Clinical utility of implantable neurostimulation devices in the treatment of chronic migraine

John A. Freeman, Terrance L. Trentman

Research output: Contribution to journalReview articlepeer-review

9 Scopus citations


Chronic migraine is a disabling disorder that is costly to individuals and society. Occipital nerve stimulation has been used to treat refractory cases of primary headache disorders including drug-resistant chronic cluster headaches and chronic migraine. The Food and Drug Administration (FDA) off-labeled application of equipment used for peripheral nerve (occipital) stimulation is borrowed from FDA-labeled spinal cord stimulation. Manufacturer-sponsored randomized trials include a feasibility study (ONSTIM-Medtronic) and a safety and efficacy study (St Jude). A non-industry sponsored prospective, randomized crossover study by Serra and Marchiotretto suggests improved quality of life and a significant reduction in medication use. Though preliminary studies suggest occipital nerve stimulation is safe and efficacious in treating chronic migraine headache, complication rates, including lead migration, lead fracture, and surgical site infections remain high. Further studies are needed to demonstrate long-term outcomes, while improved surgical techniques and site-specific equipment are needed to minimize complications.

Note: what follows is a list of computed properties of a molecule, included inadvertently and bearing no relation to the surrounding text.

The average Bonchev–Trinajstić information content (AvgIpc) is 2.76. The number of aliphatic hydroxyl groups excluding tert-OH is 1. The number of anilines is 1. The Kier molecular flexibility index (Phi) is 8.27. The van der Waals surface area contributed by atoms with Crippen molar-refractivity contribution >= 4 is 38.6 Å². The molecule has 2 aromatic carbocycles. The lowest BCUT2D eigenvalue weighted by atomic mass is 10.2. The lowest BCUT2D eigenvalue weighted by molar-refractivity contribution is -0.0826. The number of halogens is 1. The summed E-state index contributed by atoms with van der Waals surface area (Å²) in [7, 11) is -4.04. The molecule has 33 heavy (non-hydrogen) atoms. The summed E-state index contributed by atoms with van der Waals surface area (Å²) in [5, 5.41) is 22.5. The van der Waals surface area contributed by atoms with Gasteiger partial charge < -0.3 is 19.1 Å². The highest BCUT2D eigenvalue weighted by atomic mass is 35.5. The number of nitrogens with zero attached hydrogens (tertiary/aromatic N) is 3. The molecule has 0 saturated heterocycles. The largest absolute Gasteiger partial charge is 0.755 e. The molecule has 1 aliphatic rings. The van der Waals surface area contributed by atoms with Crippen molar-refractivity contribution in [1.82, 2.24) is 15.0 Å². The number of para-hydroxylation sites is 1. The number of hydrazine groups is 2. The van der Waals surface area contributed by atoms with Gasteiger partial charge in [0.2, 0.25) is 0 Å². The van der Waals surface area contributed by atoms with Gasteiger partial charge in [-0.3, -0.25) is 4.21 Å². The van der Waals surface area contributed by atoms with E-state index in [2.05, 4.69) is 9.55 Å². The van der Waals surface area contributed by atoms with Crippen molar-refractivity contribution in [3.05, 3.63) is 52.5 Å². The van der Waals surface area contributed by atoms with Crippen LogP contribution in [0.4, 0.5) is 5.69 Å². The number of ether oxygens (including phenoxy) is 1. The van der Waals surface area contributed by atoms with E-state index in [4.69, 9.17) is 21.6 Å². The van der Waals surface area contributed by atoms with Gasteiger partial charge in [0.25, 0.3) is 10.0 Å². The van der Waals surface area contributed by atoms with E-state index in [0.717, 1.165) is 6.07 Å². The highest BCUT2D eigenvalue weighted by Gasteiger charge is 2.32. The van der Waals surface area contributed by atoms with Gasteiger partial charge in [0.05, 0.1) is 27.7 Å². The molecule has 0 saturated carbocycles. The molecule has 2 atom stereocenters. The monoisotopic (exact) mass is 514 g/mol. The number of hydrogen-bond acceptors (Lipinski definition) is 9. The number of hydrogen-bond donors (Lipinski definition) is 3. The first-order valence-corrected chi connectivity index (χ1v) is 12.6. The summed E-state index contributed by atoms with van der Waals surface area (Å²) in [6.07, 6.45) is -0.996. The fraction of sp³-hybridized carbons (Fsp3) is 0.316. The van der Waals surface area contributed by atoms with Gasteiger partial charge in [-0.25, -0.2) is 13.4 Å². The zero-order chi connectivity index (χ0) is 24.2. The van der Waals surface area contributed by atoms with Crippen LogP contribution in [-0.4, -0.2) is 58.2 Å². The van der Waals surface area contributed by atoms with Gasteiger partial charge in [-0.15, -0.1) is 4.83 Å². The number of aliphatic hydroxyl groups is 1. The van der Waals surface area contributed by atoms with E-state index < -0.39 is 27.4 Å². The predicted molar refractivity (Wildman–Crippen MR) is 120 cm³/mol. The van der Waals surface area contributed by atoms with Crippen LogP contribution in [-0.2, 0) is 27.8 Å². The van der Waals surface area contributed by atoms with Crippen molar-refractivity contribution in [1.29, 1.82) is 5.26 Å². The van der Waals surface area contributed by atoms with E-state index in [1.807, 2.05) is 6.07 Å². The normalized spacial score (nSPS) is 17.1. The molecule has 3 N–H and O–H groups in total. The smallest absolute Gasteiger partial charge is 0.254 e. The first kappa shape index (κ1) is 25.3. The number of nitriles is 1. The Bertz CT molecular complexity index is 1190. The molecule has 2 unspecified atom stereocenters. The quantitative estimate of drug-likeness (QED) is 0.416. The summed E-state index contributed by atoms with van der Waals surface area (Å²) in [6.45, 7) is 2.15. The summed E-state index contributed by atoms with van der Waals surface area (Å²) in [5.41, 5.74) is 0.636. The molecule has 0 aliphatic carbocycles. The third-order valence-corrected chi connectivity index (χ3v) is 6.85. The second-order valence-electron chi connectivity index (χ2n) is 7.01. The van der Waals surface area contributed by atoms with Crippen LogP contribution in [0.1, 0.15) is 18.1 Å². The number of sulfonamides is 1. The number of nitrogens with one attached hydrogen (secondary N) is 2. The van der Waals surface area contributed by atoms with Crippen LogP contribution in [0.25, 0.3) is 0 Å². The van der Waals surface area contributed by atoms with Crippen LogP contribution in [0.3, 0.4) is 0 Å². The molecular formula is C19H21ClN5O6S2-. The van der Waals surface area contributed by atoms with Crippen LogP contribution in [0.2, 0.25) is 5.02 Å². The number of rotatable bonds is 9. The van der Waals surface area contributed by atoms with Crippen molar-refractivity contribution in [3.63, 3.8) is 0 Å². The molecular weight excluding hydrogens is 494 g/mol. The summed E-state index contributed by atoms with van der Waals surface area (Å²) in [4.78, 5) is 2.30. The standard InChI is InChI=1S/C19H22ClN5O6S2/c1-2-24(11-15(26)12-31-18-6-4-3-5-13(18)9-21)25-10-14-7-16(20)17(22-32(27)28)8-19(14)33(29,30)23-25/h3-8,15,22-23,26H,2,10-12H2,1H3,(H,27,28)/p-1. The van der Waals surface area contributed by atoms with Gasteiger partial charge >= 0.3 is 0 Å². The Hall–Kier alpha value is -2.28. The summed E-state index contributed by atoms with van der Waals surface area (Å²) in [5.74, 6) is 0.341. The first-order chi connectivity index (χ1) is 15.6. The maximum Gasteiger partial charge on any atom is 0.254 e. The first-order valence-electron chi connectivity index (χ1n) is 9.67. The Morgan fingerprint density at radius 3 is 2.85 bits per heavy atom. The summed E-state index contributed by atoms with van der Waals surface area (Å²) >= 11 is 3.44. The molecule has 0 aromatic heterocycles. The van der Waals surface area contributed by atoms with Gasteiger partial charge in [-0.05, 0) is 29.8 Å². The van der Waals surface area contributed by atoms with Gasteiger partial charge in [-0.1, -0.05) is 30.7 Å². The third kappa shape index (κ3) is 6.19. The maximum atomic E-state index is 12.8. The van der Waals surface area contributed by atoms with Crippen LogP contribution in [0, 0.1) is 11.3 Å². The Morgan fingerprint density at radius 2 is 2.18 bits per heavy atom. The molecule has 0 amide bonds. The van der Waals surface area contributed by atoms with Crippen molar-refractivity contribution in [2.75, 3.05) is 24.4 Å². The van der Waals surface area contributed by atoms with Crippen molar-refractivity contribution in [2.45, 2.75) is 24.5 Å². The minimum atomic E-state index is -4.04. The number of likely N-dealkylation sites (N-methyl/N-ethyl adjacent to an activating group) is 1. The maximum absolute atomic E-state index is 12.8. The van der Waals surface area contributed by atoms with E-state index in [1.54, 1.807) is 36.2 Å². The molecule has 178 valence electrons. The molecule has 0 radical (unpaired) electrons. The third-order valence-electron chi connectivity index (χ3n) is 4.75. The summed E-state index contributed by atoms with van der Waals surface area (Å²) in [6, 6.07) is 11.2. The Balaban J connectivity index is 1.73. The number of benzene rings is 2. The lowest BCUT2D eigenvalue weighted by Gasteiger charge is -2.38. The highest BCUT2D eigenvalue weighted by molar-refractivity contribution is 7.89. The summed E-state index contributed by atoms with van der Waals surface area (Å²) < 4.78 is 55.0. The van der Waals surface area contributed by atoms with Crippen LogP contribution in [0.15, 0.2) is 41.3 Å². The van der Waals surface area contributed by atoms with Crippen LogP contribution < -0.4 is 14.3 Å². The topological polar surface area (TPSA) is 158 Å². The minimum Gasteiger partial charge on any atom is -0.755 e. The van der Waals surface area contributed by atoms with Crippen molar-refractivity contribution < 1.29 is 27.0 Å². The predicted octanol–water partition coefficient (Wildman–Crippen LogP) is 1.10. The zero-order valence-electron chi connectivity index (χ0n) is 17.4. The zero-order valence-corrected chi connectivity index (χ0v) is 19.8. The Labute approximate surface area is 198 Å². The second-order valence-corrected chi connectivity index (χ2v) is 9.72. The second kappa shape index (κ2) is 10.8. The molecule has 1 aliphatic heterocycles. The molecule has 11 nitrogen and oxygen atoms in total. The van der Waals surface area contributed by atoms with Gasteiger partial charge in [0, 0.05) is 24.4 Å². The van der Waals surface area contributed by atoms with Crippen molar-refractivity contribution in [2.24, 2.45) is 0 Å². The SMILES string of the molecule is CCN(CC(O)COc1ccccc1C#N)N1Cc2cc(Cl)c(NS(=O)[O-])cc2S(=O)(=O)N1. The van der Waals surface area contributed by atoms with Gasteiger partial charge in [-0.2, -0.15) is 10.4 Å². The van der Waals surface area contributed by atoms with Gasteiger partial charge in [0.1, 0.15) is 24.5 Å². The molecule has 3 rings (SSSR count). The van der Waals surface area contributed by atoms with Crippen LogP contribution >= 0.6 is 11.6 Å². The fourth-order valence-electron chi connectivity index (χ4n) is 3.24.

Original languageEnglish (US)
Pages (from-to)195-201
Number of pages7
JournalMedical Devices: Evidence and Research
Issue number1
StatePublished - Nov 20 2013


  • Electrical stimulation therapy
  • Headache
  • Neuromodulation
  • Occipital nerve stimulation
  • Peripheral nerve stimulation

ASJC Scopus subject areas

  • Medicine (miscellaneous)
  • Biomedical Engineering


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